Look, it’s like music; it depends on your mood, the weather, your location. Each have their speciality flavours and so try some from each. Ladurée are more into classic flavours and Hermé experiments more with flavour combinations, some pretty adventurous. So read my own preferences below. Most of the time, it will work for you too.
Why is Ladurée so Famous?
Quite simply, for creating the modern, Parisian macaron. Pierre Desfontaines, second cousin to Louis Ernest Ladurée (the house’s original creator in 1862 in Rue Royale) is credited as inventing the Parisian gerbet macaron in the early 19th century.
For much more on the history and on the different kinds of macarons in France, see my article,
Macarons vs Macaroons: What’s the Difference?.
Are Ladurée Macarons Worth it?
In short, yes – even if it’s to try a few classics and experience the historical ambience. Since 2020, chef pâtissier Nicolas Haelewyn has taken over as international creative director, following Claire Heitzler. As a Breton, he has already made a name for himself with legendary salted caramel with his boutique, Karamel (see my article on Best Bakeries in Rue Saint-Dominique).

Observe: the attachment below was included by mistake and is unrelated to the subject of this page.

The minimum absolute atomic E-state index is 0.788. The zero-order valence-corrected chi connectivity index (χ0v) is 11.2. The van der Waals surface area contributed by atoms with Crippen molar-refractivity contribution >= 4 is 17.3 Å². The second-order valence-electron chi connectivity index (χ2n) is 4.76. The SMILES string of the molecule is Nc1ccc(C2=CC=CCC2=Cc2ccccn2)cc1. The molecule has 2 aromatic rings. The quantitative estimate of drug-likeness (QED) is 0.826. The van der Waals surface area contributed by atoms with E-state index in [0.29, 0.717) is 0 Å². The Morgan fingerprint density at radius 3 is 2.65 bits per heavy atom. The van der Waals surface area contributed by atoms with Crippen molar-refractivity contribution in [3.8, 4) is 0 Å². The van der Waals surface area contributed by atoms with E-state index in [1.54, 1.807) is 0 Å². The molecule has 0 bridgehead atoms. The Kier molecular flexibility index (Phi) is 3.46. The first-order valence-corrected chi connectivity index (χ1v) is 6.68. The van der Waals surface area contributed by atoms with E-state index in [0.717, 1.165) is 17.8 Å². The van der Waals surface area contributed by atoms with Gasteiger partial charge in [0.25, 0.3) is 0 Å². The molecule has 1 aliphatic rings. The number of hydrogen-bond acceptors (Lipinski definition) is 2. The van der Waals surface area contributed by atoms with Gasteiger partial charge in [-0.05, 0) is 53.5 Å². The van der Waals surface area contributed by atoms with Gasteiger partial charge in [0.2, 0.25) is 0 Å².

For those of you like me who love light macarons made with French meringue, Ladurée’s macarons are slightly crispy with just enough soft, fondant centre. Some flavours are more up-front than others. I do prefer those that pack a wham-in-the-mouth tasting punch but not that make you feel like you’ve downed a few drops from a perfume bottle, either.
Their best-selling classics such as orange blossom, lemon, and vanilla are still my favourites, now with salted caramel. Seasonal macarons include chocolate hazelnut completely coated in milk chocolate (a technique also used by pastry chef, Sébastien Bouillet with his Maca’Lyon and Christophe Roussel). Although I have an aversion to eating blue macarons, their Marie-Antoinette tea is a delicious exception. There’s even a caramel coconut vegan macaron from their seasonal collection.
Pierre Hermé’s macarons are so different to Ladurée. For the fan of the softer Italian meringue macaron with a generous filling as big as the shells, his macarons are much richer than the others. I personally find 2-3 in one sitting is more than enough.
“With pleasure as my only guide”, Pierre Hermé has revolutionised a universe of tastes in the world of Haute-Pâtisserie. There are two main collections: his Signatures and Infiniment (meaning infinitely, as these flavours are concentrated). His seasonal theme, Les Jardins, are always on the move as he adapts and creates new flavours every couple of months.
Most macaronivores go for his classic Isaphan, the rose-raspberry-lychee creation he made while at Ladurée, inspired by the Isaphan rose that grows in Iran. Don’t leave without trying Mogador (passion fruit and milk chocolate) and Infiniment Vanille or Pistachio.
For more about Ispahan, see my recipe for Ispahan Macaron Trifles.
Where Can I Try Savoury Macarons?
During festive season, Pierre Hermé usually adds some savoury macarons, such as fig or chocolate with foie gras. As it’s seasonal, they do tend to change flavours, so keep an eye open.